Journal Article

SHALL WE GATHER AT THE RIVER? ON THE CONTEMPORARY EULOGY OF JAMES WRIGHT

Gregg Lambert

in Literature and Theology

Volume 14, issue 2, pages 208-234
Published in print June 2000 | ISSN: 0269-1205
Published online June 2000 | e-ISSN: 1477-4623 | DOI: http://dx.doi.org/10.1093/litthe/14.2.208
SHALL WE GATHER AT THE RIVER? ON THE CONTEMPORARY EULOGY OF JAMES WRIGHT

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This article examines how the late-American poet James Wright transforms the traditional poetic and ritual forms of the elegy and the eulogy to address the moral and ethical relationships that comprise modern urban societies. The argument briefly outlines the ethicaland social notions that are implicit in the elegiac mode, and its relationship with the ritual mode of the eulogy, and then demonstrates Wright's adaptation of these forms to contemporary subjects. By examining the subjects that Wright chooses to eulogise—i.e. the city's anonymous and ‘nameless poor’, as well as its outcasts, misfits, criminals, and suicides—the article demonstrates how Wright's elegies reveal an intense ambivalence, even enmity, within a notion of community (or ‘being-in-common’) that is founded by a Christian understanding of ‘participation’ (metaxia).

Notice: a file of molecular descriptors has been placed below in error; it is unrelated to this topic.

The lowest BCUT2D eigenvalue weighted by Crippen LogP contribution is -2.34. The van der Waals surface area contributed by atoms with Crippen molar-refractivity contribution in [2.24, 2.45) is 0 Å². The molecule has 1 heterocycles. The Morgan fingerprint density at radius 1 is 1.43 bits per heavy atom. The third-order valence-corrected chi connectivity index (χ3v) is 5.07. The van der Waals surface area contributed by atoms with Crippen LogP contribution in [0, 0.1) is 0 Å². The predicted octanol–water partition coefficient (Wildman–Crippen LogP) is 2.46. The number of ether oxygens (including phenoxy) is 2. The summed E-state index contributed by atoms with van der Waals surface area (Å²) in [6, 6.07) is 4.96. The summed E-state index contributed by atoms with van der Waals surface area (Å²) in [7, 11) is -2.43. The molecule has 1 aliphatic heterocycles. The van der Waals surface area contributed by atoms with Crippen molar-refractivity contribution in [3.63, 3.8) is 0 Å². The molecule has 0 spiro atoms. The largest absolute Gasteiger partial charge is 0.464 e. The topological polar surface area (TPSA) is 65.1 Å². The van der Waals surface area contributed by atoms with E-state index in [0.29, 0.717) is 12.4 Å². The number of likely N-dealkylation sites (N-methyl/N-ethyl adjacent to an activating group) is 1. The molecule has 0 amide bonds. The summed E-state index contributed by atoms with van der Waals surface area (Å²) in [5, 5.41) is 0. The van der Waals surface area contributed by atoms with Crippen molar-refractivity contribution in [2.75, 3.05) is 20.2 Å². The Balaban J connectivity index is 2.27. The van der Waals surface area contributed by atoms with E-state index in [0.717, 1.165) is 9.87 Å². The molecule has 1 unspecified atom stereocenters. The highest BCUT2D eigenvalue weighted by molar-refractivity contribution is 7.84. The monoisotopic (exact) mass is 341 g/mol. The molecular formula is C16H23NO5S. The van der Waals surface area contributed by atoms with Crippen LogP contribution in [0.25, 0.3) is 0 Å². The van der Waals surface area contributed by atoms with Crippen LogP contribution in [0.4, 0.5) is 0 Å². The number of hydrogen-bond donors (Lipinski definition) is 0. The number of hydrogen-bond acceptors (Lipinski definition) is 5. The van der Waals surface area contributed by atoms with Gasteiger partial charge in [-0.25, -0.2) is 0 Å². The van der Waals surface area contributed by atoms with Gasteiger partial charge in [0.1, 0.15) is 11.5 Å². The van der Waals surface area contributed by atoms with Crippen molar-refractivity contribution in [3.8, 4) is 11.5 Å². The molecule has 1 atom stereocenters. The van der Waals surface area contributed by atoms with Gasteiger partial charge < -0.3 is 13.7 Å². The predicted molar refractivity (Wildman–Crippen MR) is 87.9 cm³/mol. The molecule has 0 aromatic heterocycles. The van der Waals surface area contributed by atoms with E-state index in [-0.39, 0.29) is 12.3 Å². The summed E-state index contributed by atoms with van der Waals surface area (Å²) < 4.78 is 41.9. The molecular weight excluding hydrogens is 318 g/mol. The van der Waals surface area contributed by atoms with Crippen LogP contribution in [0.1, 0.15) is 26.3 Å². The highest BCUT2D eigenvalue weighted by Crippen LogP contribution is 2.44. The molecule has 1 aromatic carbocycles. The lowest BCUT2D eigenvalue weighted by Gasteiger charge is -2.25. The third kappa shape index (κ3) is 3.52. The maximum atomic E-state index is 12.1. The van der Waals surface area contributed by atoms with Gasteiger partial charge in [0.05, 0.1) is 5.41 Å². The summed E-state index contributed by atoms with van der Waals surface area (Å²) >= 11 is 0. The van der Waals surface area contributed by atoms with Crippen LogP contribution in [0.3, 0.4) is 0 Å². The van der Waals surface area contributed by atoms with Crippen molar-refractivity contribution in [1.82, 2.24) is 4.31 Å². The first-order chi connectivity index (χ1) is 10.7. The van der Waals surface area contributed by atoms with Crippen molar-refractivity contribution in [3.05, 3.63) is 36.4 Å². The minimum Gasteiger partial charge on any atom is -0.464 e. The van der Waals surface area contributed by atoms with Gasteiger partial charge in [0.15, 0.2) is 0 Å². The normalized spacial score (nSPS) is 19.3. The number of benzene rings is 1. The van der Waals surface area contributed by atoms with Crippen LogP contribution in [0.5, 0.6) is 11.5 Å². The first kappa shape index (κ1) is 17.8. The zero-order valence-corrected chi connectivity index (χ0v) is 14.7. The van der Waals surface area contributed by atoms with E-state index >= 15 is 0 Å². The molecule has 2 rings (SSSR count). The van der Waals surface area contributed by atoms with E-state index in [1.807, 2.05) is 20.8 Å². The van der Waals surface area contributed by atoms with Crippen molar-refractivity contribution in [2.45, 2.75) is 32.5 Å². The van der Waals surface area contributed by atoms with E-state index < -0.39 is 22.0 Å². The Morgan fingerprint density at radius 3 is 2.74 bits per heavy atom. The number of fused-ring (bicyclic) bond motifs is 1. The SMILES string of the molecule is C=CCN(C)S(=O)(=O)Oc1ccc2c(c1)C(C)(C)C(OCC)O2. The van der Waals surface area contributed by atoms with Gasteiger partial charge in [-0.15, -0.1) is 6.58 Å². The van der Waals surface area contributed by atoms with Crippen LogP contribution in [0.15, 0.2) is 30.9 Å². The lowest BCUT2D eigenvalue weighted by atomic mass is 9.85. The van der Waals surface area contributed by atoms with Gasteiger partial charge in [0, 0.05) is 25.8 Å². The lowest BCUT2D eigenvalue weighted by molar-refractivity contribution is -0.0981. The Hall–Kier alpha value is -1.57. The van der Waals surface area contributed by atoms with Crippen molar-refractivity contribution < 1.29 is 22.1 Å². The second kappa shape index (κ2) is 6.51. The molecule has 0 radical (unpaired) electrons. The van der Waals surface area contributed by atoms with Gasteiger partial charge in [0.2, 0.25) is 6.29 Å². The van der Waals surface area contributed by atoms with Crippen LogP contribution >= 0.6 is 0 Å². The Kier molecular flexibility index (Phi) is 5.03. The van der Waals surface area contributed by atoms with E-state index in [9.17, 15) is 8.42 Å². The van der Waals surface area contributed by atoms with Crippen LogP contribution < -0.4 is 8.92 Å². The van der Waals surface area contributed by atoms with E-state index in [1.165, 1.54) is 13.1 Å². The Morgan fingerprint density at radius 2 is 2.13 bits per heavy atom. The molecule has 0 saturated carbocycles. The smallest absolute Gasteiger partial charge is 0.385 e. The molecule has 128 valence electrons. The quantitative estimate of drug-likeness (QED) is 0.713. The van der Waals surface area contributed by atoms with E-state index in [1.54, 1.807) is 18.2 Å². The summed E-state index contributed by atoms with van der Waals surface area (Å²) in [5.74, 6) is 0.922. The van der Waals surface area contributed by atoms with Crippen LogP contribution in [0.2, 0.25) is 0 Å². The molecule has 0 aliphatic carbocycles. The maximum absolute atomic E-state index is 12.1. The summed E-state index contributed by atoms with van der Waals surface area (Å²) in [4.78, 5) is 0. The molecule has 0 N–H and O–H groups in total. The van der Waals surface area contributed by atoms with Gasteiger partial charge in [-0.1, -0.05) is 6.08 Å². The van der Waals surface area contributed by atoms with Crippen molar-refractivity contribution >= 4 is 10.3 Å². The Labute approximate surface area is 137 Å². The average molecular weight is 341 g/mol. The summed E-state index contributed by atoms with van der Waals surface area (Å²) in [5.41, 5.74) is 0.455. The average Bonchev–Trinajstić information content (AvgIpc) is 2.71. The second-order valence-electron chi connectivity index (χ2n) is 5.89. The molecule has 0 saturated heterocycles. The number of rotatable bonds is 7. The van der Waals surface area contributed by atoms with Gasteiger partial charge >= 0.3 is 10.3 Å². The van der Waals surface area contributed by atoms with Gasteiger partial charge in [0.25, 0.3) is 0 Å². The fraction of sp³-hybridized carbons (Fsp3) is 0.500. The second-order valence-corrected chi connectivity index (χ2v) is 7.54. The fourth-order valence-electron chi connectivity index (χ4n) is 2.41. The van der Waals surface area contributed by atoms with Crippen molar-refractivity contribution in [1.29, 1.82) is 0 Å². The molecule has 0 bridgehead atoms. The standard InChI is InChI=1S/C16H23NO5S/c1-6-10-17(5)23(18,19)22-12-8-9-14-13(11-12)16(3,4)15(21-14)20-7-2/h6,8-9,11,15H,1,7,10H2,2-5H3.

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Subjects: Literature ; Religion and Art, Literature, and Music

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